In the case of larger software companies, like Microsoft, they even have remote login capabilities to support their customers. You can get an engineer who will remotely log into your system to troubleshoot. While you have them logged in, you just have them take a look at your code and a few extra things. I've been able to have support personnel and engineers working for me for hours on end using this little trick. It works brilliantly for getting free work done.

Wednesday, July 14, 2010

Free Labor 2: Job Education

Continuing from the last post about free labor, I find another effective way for getting more bang for your buck from your employees is to assign them homework. And I don't just mean doing their work at home, which they should be doing anyway. Under the guise of keeping my employees educated, I make them learn new skills on their own time (and their own dime no less). For example, I hire a programmer and I'll tell them they need to learn html and flash to round out their development skills and make them a more effective employee of the company. But what I actually get is an employee who can double as my webmaster. And the beauty of it is that I can then start asking that employee to start doing the webmaster duties in addition to their programming duties without paying him any more.

Monday, July 12, 2010

Free labor: Training Period

I hate paying any more than absolutely necessary to hire help to get work done. I find that hired help requires so much training and supervision that I'm loathe to spend any money on such incompetent workers. Outside of using free interns, I've come up with a number of ways to extract more work from people for less money.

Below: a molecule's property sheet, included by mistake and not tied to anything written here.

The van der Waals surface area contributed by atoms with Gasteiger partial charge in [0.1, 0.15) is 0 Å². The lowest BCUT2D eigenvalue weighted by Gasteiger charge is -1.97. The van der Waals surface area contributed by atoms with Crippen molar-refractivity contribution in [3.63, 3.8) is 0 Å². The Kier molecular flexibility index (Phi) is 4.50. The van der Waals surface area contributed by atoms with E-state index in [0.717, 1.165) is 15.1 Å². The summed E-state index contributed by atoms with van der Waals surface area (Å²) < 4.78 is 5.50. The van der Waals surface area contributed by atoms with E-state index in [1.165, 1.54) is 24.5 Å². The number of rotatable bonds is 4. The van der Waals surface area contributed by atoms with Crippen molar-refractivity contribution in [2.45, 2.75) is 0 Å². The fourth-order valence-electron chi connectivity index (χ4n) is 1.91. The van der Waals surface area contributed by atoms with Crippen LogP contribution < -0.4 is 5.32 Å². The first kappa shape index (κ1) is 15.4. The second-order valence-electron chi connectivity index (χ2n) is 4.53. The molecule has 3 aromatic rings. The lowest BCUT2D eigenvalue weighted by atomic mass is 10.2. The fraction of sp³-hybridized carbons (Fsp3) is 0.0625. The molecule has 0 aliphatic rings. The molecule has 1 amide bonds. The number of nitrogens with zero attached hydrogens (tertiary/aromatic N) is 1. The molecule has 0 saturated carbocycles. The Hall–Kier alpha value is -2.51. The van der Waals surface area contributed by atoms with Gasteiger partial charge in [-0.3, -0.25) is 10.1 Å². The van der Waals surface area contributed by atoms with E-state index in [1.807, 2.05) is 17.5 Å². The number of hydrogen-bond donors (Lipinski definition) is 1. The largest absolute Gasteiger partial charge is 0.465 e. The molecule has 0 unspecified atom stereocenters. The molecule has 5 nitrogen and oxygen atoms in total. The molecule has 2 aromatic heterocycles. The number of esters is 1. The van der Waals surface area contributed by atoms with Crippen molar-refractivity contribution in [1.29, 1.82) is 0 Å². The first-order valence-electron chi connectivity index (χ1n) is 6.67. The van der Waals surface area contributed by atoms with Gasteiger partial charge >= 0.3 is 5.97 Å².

The first is using a lengthy unpaid training period. I actually assign a real work project during this "training period." During this ostensible training period, I'm effectively getting free labor out of the new hire. I even make completion of the training period (i.e. finishing the assigned project) a requirement for beginning paid work. It's a great way to both screen for employees that have any hope of working with me and getting work done for the company for free.

Wednesday, July 7, 2010


It is not uncommon for students in China to begin their school day at 7:30 a.m. and not end until 9:30 p.m. That is in stark contrast to the comparatively lazy students in the U.S. where school begins at 8:30 a.m. and ends at 3:30 p.m. If we could implement the Chinese style school hours, think how much more training we could get our students through. They would be better prepared to enter the workforce and more competent. And they would already be used to the long hours needed for a corporate job. I like my employees to work a minimum of 12 hours a day. I find that is the minimum for a satisfactory amount of work to be done. I'd require even more if the lazy sloths didn't have silly things like bathroom breaks, food needs, and families to tend to. But if the 14 hour school day became standard, it would be easier for us bosses to ramp up the work hours.

Friday, July 2, 2010

Outside the box in 48 Hours

One thing that last led to my continued success as head honcho at my companies is my ability to think outside the box. I recently came across 48 Hour Magazine where the whole concept is to generate a professional quality magazine in a mere two days, from start to finished production. That's getting stuff done! I can't even get my own staff to get simple things done in that amount of time.